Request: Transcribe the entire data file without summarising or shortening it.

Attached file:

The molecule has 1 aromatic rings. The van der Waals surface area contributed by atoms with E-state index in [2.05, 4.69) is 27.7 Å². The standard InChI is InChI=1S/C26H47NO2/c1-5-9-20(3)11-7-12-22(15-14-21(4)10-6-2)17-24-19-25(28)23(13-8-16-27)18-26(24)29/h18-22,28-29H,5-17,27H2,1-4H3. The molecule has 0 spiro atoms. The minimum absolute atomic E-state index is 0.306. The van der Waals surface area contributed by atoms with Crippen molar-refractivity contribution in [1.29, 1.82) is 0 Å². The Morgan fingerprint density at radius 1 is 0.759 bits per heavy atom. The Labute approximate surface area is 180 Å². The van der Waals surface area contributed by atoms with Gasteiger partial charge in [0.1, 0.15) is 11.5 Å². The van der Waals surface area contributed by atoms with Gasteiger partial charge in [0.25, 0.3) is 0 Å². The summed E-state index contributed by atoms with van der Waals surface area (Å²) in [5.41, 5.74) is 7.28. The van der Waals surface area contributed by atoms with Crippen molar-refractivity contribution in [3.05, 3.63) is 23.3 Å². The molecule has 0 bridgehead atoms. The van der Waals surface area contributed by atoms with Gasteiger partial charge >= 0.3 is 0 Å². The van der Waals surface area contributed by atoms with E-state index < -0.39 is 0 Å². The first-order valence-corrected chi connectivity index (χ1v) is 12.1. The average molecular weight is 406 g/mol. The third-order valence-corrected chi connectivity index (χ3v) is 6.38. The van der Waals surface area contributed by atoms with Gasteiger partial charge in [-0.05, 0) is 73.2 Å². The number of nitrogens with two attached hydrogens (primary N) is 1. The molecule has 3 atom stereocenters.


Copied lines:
The molecule has 1 aromatic rings. The van der Waals surface area contributed by atoms with E-state index in [2.05, 4.69) is 27.7 Å². The standard InChI is InChI=1S/C26H47NO2/c1-5-9-20(3)11-7-12-22(15-14-21(4)10-6-2)17-24-19-25(28)23(13-8-16-27)18-26(24)29/h18-22,28-29H,5-17,27H2,1-4H3. The molecule has 0 spiro atoms. The minimum absolute atomic E-state index is 0.306. The van der Waals surface area contributed by atoms with Crippen molar-refractivity contribution in [1.29, 1.82) is 0 Å². The Morgan fingerprint density at radius 1 is 0.759 bits per heavy atom. The Labute approximate surface area is 180 Å². The van der Waals surface area contributed by atoms with Gasteiger partial charge in [0.1, 0.15) is 11.5 Å². The van der Waals surface area contributed by atoms with Gasteiger partial charge in [0.25, 0.3) is 0 Å². The summed E-state index contributed by atoms with van der Waals surface area (Å²) in [5.41, 5.74) is 7.28. The van der Waals surface area contributed by atoms with Crippen molar-refractivity contribution in [3.05, 3.63) is 23.3 Å². The molecule has 0 bridgehead atoms. The van der Waals surface area contributed by atoms with Gasteiger partial charge >= 0.3 is 0 Å². The van der Waals surface area contributed by atoms with E-state index < -0.39 is 0 Å². The first-order valence-corrected chi connectivity index (χ1v) is 12.1. The average molecular weight is 406 g/mol. The third-order valence-corrected chi connectivity index (χ3v) is 6.38. The van der Waals surface area contributed by atoms with Gasteiger partial charge in [-0.05, 0) is 73.2 Å². The number of nitrogens with two attached hydrogens (primary N) is 1. The molecule has 3 atom stereocenters.